“I’m not sure that this is the magic of Christmas as I recall it, but at least The Royal Variety Performance hasn’t changed.”

The Royal Variety Performance

The Royal Variety Performance, ITV

“I’m not sure that this is the magic of Christmas as I recall it, but at least The Royal Variety Performance hasn’t changed. Still two-and-a-half hours of forced fun and fixed grins, and that’s just the royals. All of which was fine if you were there, perhaps, but an entire evening of TV?”
James Jackson, The Times

How They Built the Titanic, Channel 5

“The fate of the Titanic in 1912 has fuelled endless feature films and documentaries. But it is difficult to see why How They Built the Titanic has appeared 107 years after she sank. It was presented by Rob Bell, who ends every sentence with at least three imaginary exclamation marks.”
Adam Sweeting, The i

“Bell talks with great EMPHASIS on every THIRD word and suffers from the common TV condition of Pykus presenteritis (main symptom: perpetual movement of the arms).With help from a block of ice in a vice, Bell showed how the iceberg cut through the metal hull. Later he rolled up his trousers and entered a harbour with a glass box to show how flooding did for the ship. Both were proof of the effectiveness of the amateur demonstration. You could say it helped to keep this nuts-and-bolts programme afloat.”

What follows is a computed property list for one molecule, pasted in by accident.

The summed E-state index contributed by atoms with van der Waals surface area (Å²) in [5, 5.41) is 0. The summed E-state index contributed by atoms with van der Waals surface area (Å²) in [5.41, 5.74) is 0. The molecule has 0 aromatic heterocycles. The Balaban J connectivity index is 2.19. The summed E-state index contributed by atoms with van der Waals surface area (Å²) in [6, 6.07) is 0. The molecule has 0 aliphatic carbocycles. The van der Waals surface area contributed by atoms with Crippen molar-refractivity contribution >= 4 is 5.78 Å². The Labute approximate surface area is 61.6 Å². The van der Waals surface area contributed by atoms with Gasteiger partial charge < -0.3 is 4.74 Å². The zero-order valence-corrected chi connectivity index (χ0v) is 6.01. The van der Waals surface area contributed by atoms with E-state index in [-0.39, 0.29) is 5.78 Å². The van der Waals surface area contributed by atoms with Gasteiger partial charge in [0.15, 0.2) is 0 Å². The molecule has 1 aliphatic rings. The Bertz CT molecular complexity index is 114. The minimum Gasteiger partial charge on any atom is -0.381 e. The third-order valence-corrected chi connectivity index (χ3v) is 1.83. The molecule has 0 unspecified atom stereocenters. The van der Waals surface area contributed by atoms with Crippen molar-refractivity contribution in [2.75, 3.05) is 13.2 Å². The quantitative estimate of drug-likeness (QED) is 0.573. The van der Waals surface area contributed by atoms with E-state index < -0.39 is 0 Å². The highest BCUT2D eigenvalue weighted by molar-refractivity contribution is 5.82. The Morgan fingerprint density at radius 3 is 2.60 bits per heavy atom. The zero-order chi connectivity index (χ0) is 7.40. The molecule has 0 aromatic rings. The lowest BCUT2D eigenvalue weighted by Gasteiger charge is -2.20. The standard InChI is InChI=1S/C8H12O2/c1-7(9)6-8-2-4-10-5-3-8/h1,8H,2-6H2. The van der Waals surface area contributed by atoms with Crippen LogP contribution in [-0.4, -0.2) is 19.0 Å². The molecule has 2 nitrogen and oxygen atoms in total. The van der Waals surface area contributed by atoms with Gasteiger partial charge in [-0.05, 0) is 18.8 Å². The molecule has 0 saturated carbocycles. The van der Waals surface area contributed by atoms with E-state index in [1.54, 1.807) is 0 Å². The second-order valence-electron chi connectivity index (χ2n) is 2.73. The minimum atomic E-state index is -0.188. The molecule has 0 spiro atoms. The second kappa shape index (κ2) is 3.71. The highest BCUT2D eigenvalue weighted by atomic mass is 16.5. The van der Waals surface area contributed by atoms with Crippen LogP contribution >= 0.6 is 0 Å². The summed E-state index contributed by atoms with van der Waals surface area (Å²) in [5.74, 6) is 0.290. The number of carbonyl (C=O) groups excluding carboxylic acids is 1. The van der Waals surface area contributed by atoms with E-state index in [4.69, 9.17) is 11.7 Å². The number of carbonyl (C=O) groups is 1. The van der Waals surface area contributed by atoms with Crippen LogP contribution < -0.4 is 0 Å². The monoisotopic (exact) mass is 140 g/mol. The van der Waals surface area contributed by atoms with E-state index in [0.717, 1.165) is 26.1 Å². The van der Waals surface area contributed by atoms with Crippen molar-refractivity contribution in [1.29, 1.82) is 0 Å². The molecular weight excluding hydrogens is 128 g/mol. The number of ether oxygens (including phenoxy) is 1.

James Jackson, The Times

Traces, Alibi

“Traces comes with a strong pedigree, having been created by actor-turned-writer Amelia Bullmore and crime novelist Val McDermid. Unfortunately, it struggles to pass the credibility test. Traces is an easy watch but it has a bad habit of spraying coincidences and startling revelations like machine-gun fire.”
Adam Sweeting, The i

“Traces is on an obscure pay-to-view cable channel that mostly airs reruns of Father Brown and Death in Paradise. But it is very good. It’s the station’s first venture into original drama, and for fans of police serials where cold cases dredge up ancient secrets, such as Unforgotten or Dublin Murders, it’s a pacy thriller well worth seeking out.”
Christopher Stevens, Daily Mail

“Angels of the North has nothing to do with the festive season, but trust me: you will feel as cheery after watching a 20-minute episode as you might after flinging back a mince pie. The programme is choppy, but not frenetic in its direction or structure. It wisely lets the energy come from the angels. It is a lovely series about a lovely bunch of people well-suited but not playing to the camera.”
Lucy Mangan, The Guardian